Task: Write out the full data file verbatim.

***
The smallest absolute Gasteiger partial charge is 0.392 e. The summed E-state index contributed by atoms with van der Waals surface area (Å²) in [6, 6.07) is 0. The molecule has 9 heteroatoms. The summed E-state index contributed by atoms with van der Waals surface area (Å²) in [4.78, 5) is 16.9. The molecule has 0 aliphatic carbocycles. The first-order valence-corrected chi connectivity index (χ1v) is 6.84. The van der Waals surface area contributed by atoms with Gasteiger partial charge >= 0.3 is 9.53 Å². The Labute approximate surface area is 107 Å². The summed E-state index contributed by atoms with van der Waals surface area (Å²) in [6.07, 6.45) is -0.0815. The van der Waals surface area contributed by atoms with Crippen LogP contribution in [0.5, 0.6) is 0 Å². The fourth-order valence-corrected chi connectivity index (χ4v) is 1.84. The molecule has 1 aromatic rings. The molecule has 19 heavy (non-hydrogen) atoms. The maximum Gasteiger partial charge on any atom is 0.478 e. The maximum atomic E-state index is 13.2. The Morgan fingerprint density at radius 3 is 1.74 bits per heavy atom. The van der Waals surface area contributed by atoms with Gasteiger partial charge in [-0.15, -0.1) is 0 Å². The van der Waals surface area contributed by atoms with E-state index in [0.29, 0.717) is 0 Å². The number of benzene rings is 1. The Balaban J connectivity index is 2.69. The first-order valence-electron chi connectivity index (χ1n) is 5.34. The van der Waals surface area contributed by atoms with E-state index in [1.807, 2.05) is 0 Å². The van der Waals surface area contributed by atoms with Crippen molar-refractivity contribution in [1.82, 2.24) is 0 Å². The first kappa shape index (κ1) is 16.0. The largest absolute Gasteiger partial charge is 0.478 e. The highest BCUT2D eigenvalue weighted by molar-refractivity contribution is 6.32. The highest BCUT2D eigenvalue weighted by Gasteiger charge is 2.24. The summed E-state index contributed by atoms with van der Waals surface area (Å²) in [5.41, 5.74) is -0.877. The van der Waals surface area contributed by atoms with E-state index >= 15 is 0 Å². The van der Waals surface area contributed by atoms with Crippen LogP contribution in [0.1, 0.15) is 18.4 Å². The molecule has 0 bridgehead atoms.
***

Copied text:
The smallest absolute Gasteiger partial charge is 0.392 e. The summed E-state index contributed by atoms with van der Waals surface area (Å²) in [6, 6.07) is 0. The molecule has 9 heteroatoms. The summed E-state index contributed by atoms with van der Waals surface area (Å²) in [4.78, 5) is 16.9. The molecule has 0 aliphatic carbocycles. The first-order valence-corrected chi connectivity index (χ1v) is 6.84. The van der Waals surface area contributed by atoms with Gasteiger partial charge >= 0.3 is 9.53 Å². The Labute approximate surface area is 107 Å². The summed E-state index contributed by atoms with van der Waals surface area (Å²) in [6.07, 6.45) is -0.0815. The van der Waals surface area contributed by atoms with Crippen LogP contribution in [0.5, 0.6) is 0 Å². The fourth-order valence-corrected chi connectivity index (χ4v) is 1.84. The molecule has 1 aromatic rings. The molecule has 19 heavy (non-hydrogen) atoms. The maximum Gasteiger partial charge on any atom is 0.478 e. The maximum atomic E-state index is 13.2. The Morgan fingerprint density at radius 3 is 1.74 bits per heavy atom. The van der Waals surface area contributed by atoms with Gasteiger partial charge in [-0.15, -0.1) is 0 Å². The van der Waals surface area contributed by atoms with E-state index in [0.29, 0.717) is 0 Å². The number of benzene rings is 1. The Balaban J connectivity index is 2.69. The first-order valence-electron chi connectivity index (χ1n) is 5.34. The van der Waals surface area contributed by atoms with E-state index in [1.807, 2.05) is 0 Å². The van der Waals surface area contributed by atoms with Crippen molar-refractivity contribution in [1.82, 2.24) is 0 Å². The first kappa shape index (κ1) is 16.0. The largest absolute Gasteiger partial charge is 0.478 e. The highest BCUT2D eigenvalue weighted by molar-refractivity contribution is 6.32. The highest BCUT2D eigenvalue weighted by Gasteiger charge is 2.24. The summed E-state index contributed by atoms with van der Waals surface area (Å²) in [5.41, 5.74) is -0.877. The van der Waals surface area contributed by atoms with E-state index >= 15 is 0 Å². The van der Waals surface area contributed by atoms with Crippen LogP contribution in [0.1, 0.15) is 18.4 Å². The molecule has 0 bridgehead atoms.